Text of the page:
Food & Nutrition Security – The Biosecurity, Health, Trade Nexus

13-14 December 2021, Canberra


Dr Jay Anderson

Senior Research Fellow at Southern Cross University and former Crawford Fund scholar, volunteer and mentor

Dr Jay Anderson is a Senior Research Fellow at the Centre for Organics Research at Southern Cross University. She is a plant pathologist focused on integrated disease management of tropical and subtropical horticultural crops. Jay has worked in government, university, private enterprise and in an industry representative body, and in all these roles, her work focused on practical solutions for farmers. Jay volunteered through the Australian Volunteer Program with the Crawford Fund’s long-term program in Lao PDR where she was able to use her pathology skills to work with colleagues studying banana leaf diseases in the south of the country. She considers it a career highlight to meet small-holder farmers and share her knowledge with Lao colleagues, and learning so much from them and her Australian counterparts. A short video interview on this experience is here.

From field to the lab


Dr Jay Anderson, Senior Research Fellow at Southern Cross University, former Crawford Fund Scholar, AVP Volunteer in Lao PDR, and current Crawford Mentor

The Crawford Fund has supported a long-running program providing plant pathology and entomology support for small-holder farmers and provincial and district staff in southern Lao PDR. The program has involved over 32 volunteers, mentors and students covering 55 cash crops involved in poverty alleviation. The program has been focussed on identifying the key pests and diseases while working directly with the farmers to develop appropriate management practices. We endeavour to empower government advisors to work with farmers to alleviate poverty, for example, through the production of high value horticulture crops. Activities have included workshops, establishment of small diagnostic laboratories and the development of pest and disease checklists and extension materials. Benefits also flow to Australia with volunteers and mentors gaining exposure to pests and diseases not present in Australia, and the opportunity to build professional networks.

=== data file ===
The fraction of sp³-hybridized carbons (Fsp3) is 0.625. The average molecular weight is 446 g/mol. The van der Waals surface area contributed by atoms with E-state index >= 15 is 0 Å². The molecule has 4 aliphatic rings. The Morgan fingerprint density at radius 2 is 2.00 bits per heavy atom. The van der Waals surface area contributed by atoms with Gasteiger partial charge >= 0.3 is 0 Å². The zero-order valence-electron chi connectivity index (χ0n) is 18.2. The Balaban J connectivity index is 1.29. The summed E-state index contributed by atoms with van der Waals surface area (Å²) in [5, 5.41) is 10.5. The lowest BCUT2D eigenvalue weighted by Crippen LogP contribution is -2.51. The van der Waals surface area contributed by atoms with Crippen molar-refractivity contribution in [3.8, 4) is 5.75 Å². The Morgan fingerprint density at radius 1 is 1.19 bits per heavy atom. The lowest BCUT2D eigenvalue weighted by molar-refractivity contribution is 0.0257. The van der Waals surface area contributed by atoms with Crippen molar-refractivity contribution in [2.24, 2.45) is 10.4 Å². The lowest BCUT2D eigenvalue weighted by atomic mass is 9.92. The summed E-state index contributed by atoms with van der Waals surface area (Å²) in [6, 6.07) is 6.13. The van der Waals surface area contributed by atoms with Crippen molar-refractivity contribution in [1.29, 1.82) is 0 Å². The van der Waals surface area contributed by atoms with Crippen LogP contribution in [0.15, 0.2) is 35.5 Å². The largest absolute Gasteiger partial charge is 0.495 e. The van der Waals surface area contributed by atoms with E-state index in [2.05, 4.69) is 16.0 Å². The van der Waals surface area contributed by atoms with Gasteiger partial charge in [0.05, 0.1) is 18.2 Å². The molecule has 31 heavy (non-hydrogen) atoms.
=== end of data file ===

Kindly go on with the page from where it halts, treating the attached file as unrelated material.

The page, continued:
In this case study Dr Jay Anderson will describe the ‘field to lab’ approach which has characterised this program and made it successful. Dr Anderson visited Savannakhet and Champasak provinces in February and March 2019 as a volunteer with the Australian Volunteer Program. She worked with local government advisors to visit smaller holder farmers and survey the leaf diseases which affect bananas in southern Lao PDR. In-field training for identification of banana leaf diseases was undertaken. Samples were taken to the laboratory for preliminary identification providing the opportunity for training in specific techniques for working with banana leaf pathogens. Samples were sent to colleagues in internationally recognised laboratories for formal identification making use of the specialised resources not present in Lao PDR. During COVID, ongoing support for the identification of pest and diseases and their management has been through the use of social media such as WhatsApp which link the network of past volunteers, mentors and Lao counterparts.